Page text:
Over 2,000 mathematicians have signed a letter agreeing to boycott all collaboration with police, and insisting their colleagues do the same.
They are organizing a wide base of mathematicians in the hopes of cutting off police technologies at their source. The letter’s authors cite “deep concerns over the use of machine learning, AI, and facial recognition technologies to justify and perpetuate oppression.”
Tarik Aougab, an Assistant Professor of Mathematics at Haverford College, was one of many mathematicians who saw the recent uprising as a push to take action against these practices. “If there is already disproportionately large amounts of time and energy being spent criminalizing Black and brown people,” Aougab explains, “the predictions the algorithm puts forth are just going to reflect that. It’s a way to perpetuate that over-criminalization.”
Black people not only face higher murder rates at the hands of police but disproportionately high arrest rates as well—twice that of their white counterparts.
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The popular use of racist predictive policing technologies is unsurprising for Aougab, who traces the history of the police, which is rooted in slave patrols and private security forces hired by the rich to break up labor strikes. Their primary motivation is not to serve and protect, Aougab said, but “preserving a social order that is put forth by the will of elites to protect property. The institution has never drifted away from that basic function over its entire existence in this country.”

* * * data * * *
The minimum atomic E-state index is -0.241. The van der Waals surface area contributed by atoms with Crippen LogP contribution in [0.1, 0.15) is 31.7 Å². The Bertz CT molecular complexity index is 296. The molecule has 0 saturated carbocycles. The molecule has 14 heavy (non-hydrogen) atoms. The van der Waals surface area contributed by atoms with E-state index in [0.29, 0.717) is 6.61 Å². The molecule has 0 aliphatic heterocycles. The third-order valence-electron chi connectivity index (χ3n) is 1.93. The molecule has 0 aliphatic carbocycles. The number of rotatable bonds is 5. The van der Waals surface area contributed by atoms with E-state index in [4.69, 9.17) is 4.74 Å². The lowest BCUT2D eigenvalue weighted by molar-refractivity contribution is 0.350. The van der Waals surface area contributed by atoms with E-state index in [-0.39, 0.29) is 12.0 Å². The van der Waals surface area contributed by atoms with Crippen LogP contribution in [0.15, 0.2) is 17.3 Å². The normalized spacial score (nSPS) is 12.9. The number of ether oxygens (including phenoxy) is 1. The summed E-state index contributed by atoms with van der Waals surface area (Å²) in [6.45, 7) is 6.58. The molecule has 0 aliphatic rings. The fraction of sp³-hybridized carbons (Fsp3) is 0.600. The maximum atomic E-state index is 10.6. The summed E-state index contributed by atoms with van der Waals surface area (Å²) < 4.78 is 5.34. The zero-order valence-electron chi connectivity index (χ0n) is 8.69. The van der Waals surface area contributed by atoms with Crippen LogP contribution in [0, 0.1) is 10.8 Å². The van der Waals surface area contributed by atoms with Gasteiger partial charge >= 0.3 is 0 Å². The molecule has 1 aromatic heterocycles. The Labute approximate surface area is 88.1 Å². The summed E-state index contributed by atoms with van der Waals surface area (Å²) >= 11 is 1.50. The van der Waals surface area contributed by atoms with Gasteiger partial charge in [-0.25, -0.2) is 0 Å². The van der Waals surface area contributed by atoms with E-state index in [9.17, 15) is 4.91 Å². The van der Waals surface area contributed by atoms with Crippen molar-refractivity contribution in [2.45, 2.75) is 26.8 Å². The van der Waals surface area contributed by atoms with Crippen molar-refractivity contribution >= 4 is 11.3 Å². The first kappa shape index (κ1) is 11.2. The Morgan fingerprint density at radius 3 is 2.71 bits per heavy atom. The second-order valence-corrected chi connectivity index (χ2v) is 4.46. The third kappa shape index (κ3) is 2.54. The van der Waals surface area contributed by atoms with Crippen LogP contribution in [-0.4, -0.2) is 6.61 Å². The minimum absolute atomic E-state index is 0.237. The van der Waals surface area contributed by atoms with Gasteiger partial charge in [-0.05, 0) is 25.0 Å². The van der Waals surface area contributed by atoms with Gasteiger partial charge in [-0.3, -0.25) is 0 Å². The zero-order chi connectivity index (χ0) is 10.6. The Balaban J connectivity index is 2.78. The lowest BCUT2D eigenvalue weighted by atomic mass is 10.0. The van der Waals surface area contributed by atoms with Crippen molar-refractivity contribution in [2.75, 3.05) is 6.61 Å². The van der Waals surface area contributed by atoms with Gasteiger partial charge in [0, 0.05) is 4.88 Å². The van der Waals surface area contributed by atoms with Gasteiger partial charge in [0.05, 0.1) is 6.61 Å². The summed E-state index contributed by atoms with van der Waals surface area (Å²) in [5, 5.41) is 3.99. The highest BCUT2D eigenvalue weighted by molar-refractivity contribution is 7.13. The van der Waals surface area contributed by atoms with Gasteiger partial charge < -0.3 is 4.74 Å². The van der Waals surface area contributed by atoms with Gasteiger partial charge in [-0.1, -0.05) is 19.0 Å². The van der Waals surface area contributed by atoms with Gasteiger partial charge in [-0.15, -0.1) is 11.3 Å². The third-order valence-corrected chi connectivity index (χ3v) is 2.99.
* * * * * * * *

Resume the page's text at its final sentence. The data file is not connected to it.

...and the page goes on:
“At some point we all reach a breaking point, where what is right in front of our eyes becomes more obvious,” says Jayadev Athreya, a participant in the boycott and Associate Professor of Mathematics at the University of Washington. “Fundamentally, it’s a matter of justice.”
The mathematicians penned an open letter, collecting thousands of signatures for a widespread boycott. Every mathematician within the group’s network pledges to refuse any and all collaboration with police. Called out in particular was a mathematics foundation that allowed the founder of PredPol, a major predictive policing company, to host a sponsored workshop encouraging mathematicians to work with police.